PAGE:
That sounds like fantastic progress. So great to read about what you can hear and how well your implant is working. I can totally relate to your experiences with your hearing aid. I think put my hearing aid on within week and a half after activation and have had similar experiences. It amazes me how much my implant dominates from a hearing perspective over my hearing aid. I guess I should not be too surprised since the implant allows me to hear down to 10 decibals with most pitches with some level of hearing at all pitches and the hearing aid is at a 40 decibal level with most pitches with no hearing at the the higher pitches. I think I have said it before, but they seem to working independently of each other instead of complementing each other. I hope that goes away with time, otherwise I am seriously thinking of going bilateral with the implants. Still stuggle with music and the higher pitched voices sounding mechanical but I think it is better.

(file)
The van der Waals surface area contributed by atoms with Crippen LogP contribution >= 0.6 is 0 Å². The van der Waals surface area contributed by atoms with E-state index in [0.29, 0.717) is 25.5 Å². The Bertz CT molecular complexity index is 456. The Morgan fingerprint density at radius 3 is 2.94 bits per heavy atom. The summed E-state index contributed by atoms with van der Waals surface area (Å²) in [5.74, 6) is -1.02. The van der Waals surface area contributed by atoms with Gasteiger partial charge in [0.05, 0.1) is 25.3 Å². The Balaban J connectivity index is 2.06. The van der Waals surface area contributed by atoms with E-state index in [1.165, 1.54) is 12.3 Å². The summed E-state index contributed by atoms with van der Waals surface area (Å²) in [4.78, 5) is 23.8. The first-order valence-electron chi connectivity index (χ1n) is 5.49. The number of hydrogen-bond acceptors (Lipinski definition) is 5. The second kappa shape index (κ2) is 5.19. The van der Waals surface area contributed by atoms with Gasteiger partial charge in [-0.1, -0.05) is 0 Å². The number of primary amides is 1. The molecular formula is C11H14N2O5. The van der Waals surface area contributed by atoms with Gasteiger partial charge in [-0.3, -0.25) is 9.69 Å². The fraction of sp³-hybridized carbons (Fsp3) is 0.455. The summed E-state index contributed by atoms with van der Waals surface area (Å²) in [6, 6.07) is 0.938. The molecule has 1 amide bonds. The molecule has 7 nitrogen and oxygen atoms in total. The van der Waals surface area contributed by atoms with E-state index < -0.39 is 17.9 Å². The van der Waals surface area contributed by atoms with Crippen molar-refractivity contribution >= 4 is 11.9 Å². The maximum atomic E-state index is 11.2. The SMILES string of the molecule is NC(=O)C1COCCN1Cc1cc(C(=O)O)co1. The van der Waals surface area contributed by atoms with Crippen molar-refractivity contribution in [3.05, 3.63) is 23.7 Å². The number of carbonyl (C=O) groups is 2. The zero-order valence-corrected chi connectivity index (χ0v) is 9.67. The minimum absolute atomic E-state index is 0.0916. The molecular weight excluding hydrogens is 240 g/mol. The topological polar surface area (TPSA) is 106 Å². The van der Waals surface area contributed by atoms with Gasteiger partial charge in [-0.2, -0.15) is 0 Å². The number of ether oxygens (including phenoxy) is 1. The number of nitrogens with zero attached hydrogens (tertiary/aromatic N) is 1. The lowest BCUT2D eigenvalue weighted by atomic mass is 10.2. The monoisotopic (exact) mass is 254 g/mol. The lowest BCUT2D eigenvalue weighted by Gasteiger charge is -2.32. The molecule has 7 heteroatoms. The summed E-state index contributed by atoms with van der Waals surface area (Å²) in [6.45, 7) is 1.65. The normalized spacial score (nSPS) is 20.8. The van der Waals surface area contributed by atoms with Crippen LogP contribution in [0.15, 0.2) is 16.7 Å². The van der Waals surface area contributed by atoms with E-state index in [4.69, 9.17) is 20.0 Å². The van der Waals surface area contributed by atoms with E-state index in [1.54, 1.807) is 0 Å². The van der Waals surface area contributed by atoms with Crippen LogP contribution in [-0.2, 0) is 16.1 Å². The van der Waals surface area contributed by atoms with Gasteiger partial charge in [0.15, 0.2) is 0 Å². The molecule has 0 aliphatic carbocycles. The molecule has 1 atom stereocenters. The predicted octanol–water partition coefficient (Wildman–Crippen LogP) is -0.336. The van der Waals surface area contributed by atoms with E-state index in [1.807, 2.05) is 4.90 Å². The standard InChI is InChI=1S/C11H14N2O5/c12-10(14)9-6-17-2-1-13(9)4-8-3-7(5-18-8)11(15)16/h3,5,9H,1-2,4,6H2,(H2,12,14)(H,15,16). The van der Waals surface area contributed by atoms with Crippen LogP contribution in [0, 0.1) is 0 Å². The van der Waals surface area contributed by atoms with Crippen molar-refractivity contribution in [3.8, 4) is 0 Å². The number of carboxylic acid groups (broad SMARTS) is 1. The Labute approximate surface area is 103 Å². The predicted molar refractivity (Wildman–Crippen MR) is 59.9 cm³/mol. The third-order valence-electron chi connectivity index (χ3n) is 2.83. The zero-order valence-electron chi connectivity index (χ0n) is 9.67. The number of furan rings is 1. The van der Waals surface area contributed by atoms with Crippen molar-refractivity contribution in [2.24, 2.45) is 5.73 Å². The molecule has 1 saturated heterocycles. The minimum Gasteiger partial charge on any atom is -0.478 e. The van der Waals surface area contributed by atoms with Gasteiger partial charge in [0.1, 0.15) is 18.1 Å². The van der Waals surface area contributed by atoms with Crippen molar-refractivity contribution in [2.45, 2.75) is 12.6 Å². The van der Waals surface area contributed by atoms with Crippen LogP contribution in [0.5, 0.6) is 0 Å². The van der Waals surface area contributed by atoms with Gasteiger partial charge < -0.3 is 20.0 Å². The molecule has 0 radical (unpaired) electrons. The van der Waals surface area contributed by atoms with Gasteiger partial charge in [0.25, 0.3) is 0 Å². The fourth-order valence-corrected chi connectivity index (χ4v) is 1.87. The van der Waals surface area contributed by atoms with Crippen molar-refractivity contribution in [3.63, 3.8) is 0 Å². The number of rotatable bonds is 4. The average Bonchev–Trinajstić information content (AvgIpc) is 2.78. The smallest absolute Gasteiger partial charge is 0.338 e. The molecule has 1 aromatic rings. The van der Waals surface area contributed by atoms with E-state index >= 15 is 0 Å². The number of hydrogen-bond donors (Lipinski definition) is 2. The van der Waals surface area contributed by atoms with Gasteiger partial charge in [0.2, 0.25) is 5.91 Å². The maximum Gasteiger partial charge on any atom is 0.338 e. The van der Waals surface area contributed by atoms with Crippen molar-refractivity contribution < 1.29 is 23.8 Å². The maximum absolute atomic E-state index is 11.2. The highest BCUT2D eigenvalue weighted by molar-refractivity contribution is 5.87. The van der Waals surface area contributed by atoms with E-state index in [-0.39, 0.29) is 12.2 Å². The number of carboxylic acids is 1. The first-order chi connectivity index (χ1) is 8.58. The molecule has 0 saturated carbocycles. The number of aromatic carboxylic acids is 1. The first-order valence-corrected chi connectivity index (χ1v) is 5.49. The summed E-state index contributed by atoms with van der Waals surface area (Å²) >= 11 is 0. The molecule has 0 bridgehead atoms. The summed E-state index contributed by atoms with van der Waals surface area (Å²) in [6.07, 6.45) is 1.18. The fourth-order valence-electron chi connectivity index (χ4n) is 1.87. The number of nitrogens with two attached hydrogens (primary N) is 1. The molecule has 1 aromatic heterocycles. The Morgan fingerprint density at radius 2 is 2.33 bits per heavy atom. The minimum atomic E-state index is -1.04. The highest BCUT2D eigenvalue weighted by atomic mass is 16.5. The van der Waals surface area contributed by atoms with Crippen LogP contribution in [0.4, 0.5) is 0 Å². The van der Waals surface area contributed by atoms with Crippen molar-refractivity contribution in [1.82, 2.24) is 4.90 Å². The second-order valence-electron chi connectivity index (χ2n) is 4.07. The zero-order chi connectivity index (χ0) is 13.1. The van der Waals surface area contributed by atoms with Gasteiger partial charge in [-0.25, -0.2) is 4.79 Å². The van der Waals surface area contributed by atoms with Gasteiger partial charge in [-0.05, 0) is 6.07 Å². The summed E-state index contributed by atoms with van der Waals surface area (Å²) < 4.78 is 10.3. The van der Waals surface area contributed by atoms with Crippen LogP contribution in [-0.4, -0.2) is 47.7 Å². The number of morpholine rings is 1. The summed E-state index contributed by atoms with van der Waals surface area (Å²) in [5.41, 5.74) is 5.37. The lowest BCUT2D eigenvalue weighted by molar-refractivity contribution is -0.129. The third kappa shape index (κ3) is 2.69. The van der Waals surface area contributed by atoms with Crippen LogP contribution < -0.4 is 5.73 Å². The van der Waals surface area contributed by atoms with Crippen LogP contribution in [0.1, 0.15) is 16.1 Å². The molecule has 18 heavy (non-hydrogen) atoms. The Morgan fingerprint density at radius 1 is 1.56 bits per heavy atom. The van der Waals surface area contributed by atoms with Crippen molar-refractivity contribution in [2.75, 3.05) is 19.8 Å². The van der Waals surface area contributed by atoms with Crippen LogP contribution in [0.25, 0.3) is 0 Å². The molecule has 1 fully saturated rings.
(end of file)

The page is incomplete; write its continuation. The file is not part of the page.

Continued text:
Thanks for the update Tina. Take Care.


1 06 2010

Those words sound like sweet music to my ears.. what a wonderful world AB is right now. lol

2 06 2010

2 months on is a great place to be!! Onwards and upwards!

3 06 2010

I have only a moderate hearing loss and wear hearing aids, but it has been really interesting reading your experiences. I have to say I find mobile phone conversations a nightmare at the best of times, I can hear much better on landlines, even when both are used in quiet rooms. Hope you continue to enjoy your new experiences!

3 06 2010

Wow wow wow wow. That is progress.